Conducting an online life as if you are always “auditioning” is one of the main dangers to mental health in today’s digital world.

When Dr. Deborah MacNamara gave her talk “Kids in a Digital World” at the Archdiocese’s ONE Conference Feb. 10 at the Chandos Pattison Auditorium, she spoke of many ways families can be strengthened in order to help kids flourish.

But it was that one word in her talk – “auditioning” – that summed up for me the pressure being placed on human beings today. It is an apt description for how social media elicits a definite style of behaviour, at least whenever people are not being mindful about their use of the technology.

“The global village” is the well-known name given by Canadian media theorist Marshall McLuhan to our new technological reality. What he meant was that the small town dynamic of  “everybody knows everybody else’s business” has been extended, with electrically enabled technologies, to exist on a global scale.

Later on, he used an even more suggestive formulation: “the global theatre.” Unlike “the global village,” it didn’t become a well-known phrase. But it better captures the essence of what humanity’s latest technologies have unleashed: namely, an imperative for everybody to perform for everyone else.

McLuhan’s insight was into how the Internet would call forth behaviours of an essentially “performative” nature. 

McLuhan’s insight was into how the Internet would call forth behaviours of an essentially “performative” nature. Until I heard Dr. MacNamara speak, I had always thought of our digital world – “the global theatre” – to be best characterized in terms of that highly specific word: “performative.”

But as Dr. MacNamara kept using the word “auditioning,” I became convinced it was an even more apt description for the way social media now conditions people, especially young people, to behave.

A veteran actor is capable of performing with a more practised skill set than a talented novice. We consider them both performers, and then distinguish between the two, based on whatever quality of performances they may deliver.

McLuhan saw that our digital technologies would erase the boundary between the audience and the actors. Everybody would now be performing on the global stage, and judging everybody else at light speed.

Yet what I like about the term “auditioning” is how it better captures the highly precarious nature of the planet’s new “performative” reality. Now nobody has a secure acting gig anymore, thanks to the fickle nature of digital fame.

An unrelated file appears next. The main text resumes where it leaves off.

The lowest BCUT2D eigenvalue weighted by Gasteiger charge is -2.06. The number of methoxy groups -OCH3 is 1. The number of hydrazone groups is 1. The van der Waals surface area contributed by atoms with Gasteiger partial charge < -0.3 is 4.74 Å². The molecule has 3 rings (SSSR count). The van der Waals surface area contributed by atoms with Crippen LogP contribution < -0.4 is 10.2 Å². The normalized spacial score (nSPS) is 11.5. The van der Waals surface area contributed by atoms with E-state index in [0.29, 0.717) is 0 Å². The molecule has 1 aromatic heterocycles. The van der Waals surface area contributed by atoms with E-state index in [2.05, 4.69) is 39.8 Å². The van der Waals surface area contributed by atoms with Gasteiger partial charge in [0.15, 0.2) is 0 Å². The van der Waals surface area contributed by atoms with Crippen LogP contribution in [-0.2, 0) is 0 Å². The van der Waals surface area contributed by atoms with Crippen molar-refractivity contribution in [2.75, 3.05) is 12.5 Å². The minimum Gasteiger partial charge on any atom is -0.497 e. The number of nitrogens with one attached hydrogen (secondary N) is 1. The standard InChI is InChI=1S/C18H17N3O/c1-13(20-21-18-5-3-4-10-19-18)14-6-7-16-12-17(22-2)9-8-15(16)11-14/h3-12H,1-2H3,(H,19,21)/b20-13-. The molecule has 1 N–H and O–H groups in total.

Only a few celebrities can garner “viral” status – for a time. 

Only a few celebrities can garner “viral” status – for a time. Then they too will find their accelerated expiry date, rushing toward them in the online digital maelstrom.

Meanwhile, in this new climate, the average user of the digital technologies finds their feelings of insecurity and inadequacy heightened. They are not so much already “performing” for a global audience out there, as much as they are “auditioning” for any rewarding role on the global stage.

A feedback loop begins with the acquisition of attention from others, via the instant gratification – or instant dissatisfaction – of social media’s rewards systems. It then closes back in on itself, as the user remains trapped within the loop of “auditioning” for even more attention, because the last attempt either felt so good – or so bad.

Either way, the digital experience is an amplification of unhealthy extremes. Yet it does not have to be an unhealthy experience. If users can escape the loop, they can repurpose the tool.

Technology can be used instead as an accessory for enabling face-to-face human connections in the real world. After all, empathy cannot be fostered by a risk-free “hiding behind a screen” mentality. Instead of “auditioning” for highly artificial online satisfactions, our tools should be used in a more human way.

Digital “auditioning” conditions us to think exclusively with an excessively critical and harshly judgmental mindset. 

Digital “auditioning” conditions us to think exclusively with an excessively critical and harshly judgmental mindset. That mindset only cares about one thing: “Are you not entertained?”

When Russell Crowe’s character utters those words in that famous scene from the Ridley Scott film Gladiator, he exhibits consciousness of what Romans wanted most from their favourite form of theatre.

But he was also criticizing the stupidity of the whole gladiatorial enterprise, which he eventually subverted from within. He used the arena for his own purposes, to strike back against the unjust and exploitative cultural system that sought to make him its prisoner.

A more prayerful, meditative mindset would not pursue the “default settings” of today’s most addictive technologies. Instead, it could choose to jam the digital world by tilting it to better serve humanity, which is a strategy now being used by many of us.